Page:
On Dec. 16, 1903, the eve of the Wright Brothers' historic first flight, Wilbur Wright accidentally stuck a screwdriver through the wing.
Aviation-safety consultant Bob Vandel calls this "the first ever ramp damage to an aircraft."
It wouldn't be the last.
Vandel, executive vice president of the Flight Safety Foundation in Alexandria, estimates that ground-based accidents cost airlines around the world at least $4 billion a year, with an additional $1 billion in costs for the corporate and general aviation sector.
That does not include $5.8 billion a year in personal-injury costs, Vandel said.
Accidents on the loading ramps of airports run the gamut of baggage loaders hitting jets to fuel trucks clipping aircraft wings. Because they happen during preflight preparations - before aircraft are under the watchful eyes of federal air-traffic controllers - such mishaps might not be reported to such oversight agencies as the Federal Aviation Administration and National Transportation Safety Board.
The ones that are reported typically involve aircraft collisions with such ground equipment as baggage loaders or fuel trucks. Some accidents can be fatal, such as one in mid-January in El Paso, Texas, when a mechanic died after getting pulled into the engine of a Continental Airlines 737 as he checked an oil leak, according to the Seattle Times.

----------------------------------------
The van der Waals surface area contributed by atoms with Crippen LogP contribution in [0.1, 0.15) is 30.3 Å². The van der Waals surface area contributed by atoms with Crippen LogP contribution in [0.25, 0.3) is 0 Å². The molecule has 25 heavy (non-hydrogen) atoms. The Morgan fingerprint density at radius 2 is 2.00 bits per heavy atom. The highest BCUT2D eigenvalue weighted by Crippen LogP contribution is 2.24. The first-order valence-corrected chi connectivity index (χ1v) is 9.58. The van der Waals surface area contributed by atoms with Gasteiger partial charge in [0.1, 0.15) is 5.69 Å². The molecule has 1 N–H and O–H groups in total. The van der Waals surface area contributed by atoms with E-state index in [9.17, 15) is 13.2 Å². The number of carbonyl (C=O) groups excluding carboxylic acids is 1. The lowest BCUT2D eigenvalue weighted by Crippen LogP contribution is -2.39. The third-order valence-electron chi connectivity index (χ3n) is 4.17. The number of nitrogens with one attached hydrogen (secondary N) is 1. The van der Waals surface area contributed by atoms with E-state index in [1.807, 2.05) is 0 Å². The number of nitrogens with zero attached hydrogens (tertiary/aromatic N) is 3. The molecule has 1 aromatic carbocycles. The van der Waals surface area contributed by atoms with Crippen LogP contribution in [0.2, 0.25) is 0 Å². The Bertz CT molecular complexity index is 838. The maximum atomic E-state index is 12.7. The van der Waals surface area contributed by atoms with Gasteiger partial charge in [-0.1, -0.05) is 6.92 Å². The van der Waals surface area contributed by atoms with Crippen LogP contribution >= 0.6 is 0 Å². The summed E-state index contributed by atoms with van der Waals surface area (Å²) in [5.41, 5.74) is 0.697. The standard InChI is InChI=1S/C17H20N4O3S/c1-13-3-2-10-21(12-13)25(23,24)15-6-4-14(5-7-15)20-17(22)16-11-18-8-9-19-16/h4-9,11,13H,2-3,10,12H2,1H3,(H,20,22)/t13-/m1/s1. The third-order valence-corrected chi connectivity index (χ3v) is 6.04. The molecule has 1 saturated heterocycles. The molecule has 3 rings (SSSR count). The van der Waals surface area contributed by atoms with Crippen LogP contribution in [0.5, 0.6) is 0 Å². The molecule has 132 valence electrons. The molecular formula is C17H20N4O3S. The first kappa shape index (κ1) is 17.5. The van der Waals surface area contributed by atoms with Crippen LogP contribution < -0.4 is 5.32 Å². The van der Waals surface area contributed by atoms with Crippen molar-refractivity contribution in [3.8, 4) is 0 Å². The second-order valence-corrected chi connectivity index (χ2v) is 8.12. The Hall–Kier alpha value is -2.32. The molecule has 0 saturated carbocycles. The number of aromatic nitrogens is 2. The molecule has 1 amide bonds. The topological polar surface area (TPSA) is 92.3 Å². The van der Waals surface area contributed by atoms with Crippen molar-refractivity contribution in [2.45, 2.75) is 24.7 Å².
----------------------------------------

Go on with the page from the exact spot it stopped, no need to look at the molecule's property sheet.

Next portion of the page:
"They used to call it 'hangar rash' - moving old biplanes in and out of barns, they'd ding them up and it was 'rash,' " Vandel said. "Now if you ding a 747-400, it's hardly a rash when it costs $180 million or $200 million. The airlines would love nothing better than to get rid of this cost because it's eating them up."
Richmond International Airport appeared relatively free of such incidents until this year. But mishaps in February and March sparked an internal investigation by the airport's administration.
Last week, the Capital Region Airport Commission approved a new, tougher contract with its private fueling companies. The one-year contract lays out new requirements for driver training and notes that any failure to cooperate with the airport's regulations "may result in temporary suspension or termination of this agreement" or mandatory training sessions. The contract is part of the airport leadership's tightening of standards in the aftermath of the earlier incidents and affects nearly 200 airport workers.
An additional 2,600 employees are already required to take interactive video driver training as part of the normal accreditation process to get a badge to work at Richmond International.